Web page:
I'm hoping for this myself, they're opening a new Apple store in my town (finally!!!) so I'm eyeing the store manager position. I can't get my hopes up too much...

paul

voicegy
Aug 8, 2004, 02:56 PM
[...]they're opening a new Apple store in my town (finally!!!) so I'm eyeing the store manager position. I can't get my hopes up too much...

paul

Get them up as high as you want to. How bad do you want it? One can create things out of thin air given the amount of focused thought one gives things...you'd be great!

rock6079
Aug 8, 2004, 04:32 PM
well i personally can't wait til lthe first apple store opens in T.O., i will be the first to apply for the job, and will probably be the most persistant until i get one lol.


that would be such an awsome job, probably one of the few i would actually enjoy

yellow
Aug 8, 2004, 05:58 PM
I heard it was easier to get a job working for NASA than getting a job for Apple :eek:

This seems to be the case. Though I've attempted to 'interview' a few "Geniuses" so far, and I've been mightily unimpressed.

homerjward
Aug 9, 2004, 12:28 AM
a bit ot but does anyone know when theyre opening an apple store in san antonio? id like to get a job there but im leaving when im 18 so i suppose i wont have a chance...there's one in philly right? cause thats where im planning on going to college (still 4 years off tho) if i can get in to penn :eek:

kasei
Aug 9, 2004, 01:59 AM
The best place to get a job at the Apple store is on the Apple website. I applied for a job in an Apple store and suprisingly got a call about 3 months later. It is true, Apple store employees don't work on commission, however they do get a very nice discounts, free mac.com accounts, and few other really nice perks.

They also work on a quota bases and no you do not need sales experience. As a matter of fact I had never used an Apple computer before I began to work at the Apple the store.

It was a really good experience, but I had give it up when I got accepted to a MBA program. No time, between by full time job. I only worked on the weekends.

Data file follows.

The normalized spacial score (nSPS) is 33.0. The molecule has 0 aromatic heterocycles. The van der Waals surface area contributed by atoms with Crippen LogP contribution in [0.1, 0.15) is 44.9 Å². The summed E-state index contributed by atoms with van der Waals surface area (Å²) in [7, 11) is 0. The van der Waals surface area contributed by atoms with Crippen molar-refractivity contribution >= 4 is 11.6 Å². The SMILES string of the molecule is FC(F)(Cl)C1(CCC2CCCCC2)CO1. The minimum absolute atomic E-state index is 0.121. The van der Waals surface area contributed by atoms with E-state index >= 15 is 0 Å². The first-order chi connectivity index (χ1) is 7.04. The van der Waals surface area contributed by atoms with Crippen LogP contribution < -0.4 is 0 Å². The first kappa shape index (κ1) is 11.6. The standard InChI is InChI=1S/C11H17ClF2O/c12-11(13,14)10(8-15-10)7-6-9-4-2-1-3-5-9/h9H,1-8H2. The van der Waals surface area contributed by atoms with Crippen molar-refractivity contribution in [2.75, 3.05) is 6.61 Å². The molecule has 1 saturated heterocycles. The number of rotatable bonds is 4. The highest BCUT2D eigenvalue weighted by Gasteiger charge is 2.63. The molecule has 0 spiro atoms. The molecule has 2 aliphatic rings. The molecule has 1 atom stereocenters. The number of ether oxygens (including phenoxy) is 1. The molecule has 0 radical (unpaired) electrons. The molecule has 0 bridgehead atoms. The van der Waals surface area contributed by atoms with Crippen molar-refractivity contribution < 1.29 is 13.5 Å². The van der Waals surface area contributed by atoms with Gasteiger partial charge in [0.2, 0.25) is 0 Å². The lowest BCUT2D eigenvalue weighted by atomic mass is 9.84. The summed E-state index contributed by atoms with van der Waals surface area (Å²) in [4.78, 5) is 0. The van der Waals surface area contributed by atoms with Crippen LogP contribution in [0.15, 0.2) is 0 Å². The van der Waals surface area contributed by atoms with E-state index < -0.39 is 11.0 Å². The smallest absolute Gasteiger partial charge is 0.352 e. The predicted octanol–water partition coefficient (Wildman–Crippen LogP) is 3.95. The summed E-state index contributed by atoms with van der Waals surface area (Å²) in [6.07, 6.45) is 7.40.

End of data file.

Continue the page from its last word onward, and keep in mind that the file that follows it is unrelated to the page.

Good luck!

iJon
Aug 9, 2004, 02:08 AM
As a matter of fact I had never used an Apple computer before I began to work at the Apple the store.
!
no offense althought it will probably be taken. i just can' see how that can work out well, selling a mac when never using one. its hard enough to sell macs to the windows world. i just can't see anyone selling a mac without experience unless you just sit there and read off the spec sheets and say this computer is really really fast. pleast feel free to tell i am completly wrong, i would actually be interested on how you approached your job with a beginners edge.

iJon

kasei
Aug 9, 2004, 11:39 AM
To answer your question iJon, I have worked with computers for years and even though they were Windows, Unix and Linux based OS X was pretty easy to learn. I had never owned an Apple so when the store interviewed me to work there management was looking for people to help Windows people switch to an Apple. Management let me borrow a PowerBook for a week before I began to work there to get up to speed on the ends and outs of an Apple.

So by the time I started to work at the store I had a really good understanding of OS X. I also sat through all of the classes offered at the Apple store. Most of the people I sold computers to were switchers and it made them feel comfortable that someone else had gone through the process. I was able to answer their questions and anticipate some of the difficulties they might have. You would be surprised how terrified Windows users are to switching over to an Apple.